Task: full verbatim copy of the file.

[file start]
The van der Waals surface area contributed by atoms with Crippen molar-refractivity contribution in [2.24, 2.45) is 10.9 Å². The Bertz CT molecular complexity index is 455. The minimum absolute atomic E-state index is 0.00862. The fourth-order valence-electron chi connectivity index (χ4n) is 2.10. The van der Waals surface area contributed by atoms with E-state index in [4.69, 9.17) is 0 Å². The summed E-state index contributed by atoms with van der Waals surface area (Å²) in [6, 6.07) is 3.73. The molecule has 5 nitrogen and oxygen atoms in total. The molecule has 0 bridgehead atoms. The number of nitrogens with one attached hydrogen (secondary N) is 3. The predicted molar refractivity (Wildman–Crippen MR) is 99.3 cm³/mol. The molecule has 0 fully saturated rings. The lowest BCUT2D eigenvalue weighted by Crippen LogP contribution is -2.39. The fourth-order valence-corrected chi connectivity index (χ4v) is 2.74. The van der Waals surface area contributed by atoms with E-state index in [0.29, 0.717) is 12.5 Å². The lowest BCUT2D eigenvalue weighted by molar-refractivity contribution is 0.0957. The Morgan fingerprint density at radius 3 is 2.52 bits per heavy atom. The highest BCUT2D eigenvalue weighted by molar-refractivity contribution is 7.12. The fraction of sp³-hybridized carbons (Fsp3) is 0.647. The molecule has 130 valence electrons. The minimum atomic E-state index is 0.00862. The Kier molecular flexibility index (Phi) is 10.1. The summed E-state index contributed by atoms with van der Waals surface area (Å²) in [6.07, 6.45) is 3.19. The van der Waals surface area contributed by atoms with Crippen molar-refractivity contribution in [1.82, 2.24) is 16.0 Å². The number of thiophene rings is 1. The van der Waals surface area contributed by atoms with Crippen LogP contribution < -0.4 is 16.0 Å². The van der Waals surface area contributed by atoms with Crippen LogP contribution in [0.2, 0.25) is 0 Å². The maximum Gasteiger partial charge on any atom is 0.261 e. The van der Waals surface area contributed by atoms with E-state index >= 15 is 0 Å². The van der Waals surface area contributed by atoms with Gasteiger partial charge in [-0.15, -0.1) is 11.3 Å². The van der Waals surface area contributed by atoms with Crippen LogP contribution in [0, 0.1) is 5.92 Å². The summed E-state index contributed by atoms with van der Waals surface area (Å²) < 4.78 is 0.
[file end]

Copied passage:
The van der Waals surface area contributed by atoms with Crippen molar-refractivity contribution in [2.24, 2.45) is 10.9 Å². The Bertz CT molecular complexity index is 455. The minimum absolute atomic E-state index is 0.00862. The fourth-order valence-electron chi connectivity index (χ4n) is 2.10. The van der Waals surface area contributed by atoms with E-state index in [4.69, 9.17) is 0 Å². The summed E-state index contributed by atoms with van der Waals surface area (Å²) in [6, 6.07) is 3.73. The molecule has 5 nitrogen and oxygen atoms in total. The molecule has 0 bridgehead atoms. The number of nitrogens with one attached hydrogen (secondary N) is 3. The predicted molar refractivity (Wildman–Crippen MR) is 99.3 cm³/mol. The molecule has 0 fully saturated rings. The lowest BCUT2D eigenvalue weighted by Crippen LogP contribution is -2.39. The fourth-order valence-corrected chi connectivity index (χ4v) is 2.74. The van der Waals surface area contributed by atoms with E-state index in [0.29, 0.717) is 12.5 Å². The lowest BCUT2D eigenvalue weighted by molar-refractivity contribution is 0.0957. The Morgan fingerprint density at radius 3 is 2.52 bits per heavy atom. The highest BCUT2D eigenvalue weighted by molar-refractivity contribution is 7.12. The fraction of sp³-hybridized carbons (Fsp3) is 0.647. The molecule has 130 valence electrons. The minimum atomic E-state index is 0.00862. The Kier molecular flexibility index (Phi) is 10.1. The summed E-state index contributed by atoms with van der Waals surface area (Å²) in [6.07, 6.45) is 3.19. The van der Waals surface area contributed by atoms with Crippen molar-refractivity contribution in [1.82, 2.24) is 16.0 Å². The number of thiophene rings is 1. The van der Waals surface area contributed by atoms with Crippen LogP contribution < -0.4 is 16.0 Å². The van der Waals surface area contributed by atoms with Crippen LogP contribution in [0.2, 0.25) is 0 Å². The maximum Gasteiger partial charge on any atom is 0.261 e. The van der Waals surface area contributed by atoms with E-state index >= 15 is 0 Å². The van der Waals surface area contributed by atoms with Gasteiger partial charge in [-0.15, -0.1) is 11.3 Å². The van der Waals surface area contributed by atoms with Crippen LogP contribution in [0, 0.1) is 5.92 Å². The summed E-state index contributed by atoms with van der Waals surface area (Å²) < 4.78 is 0.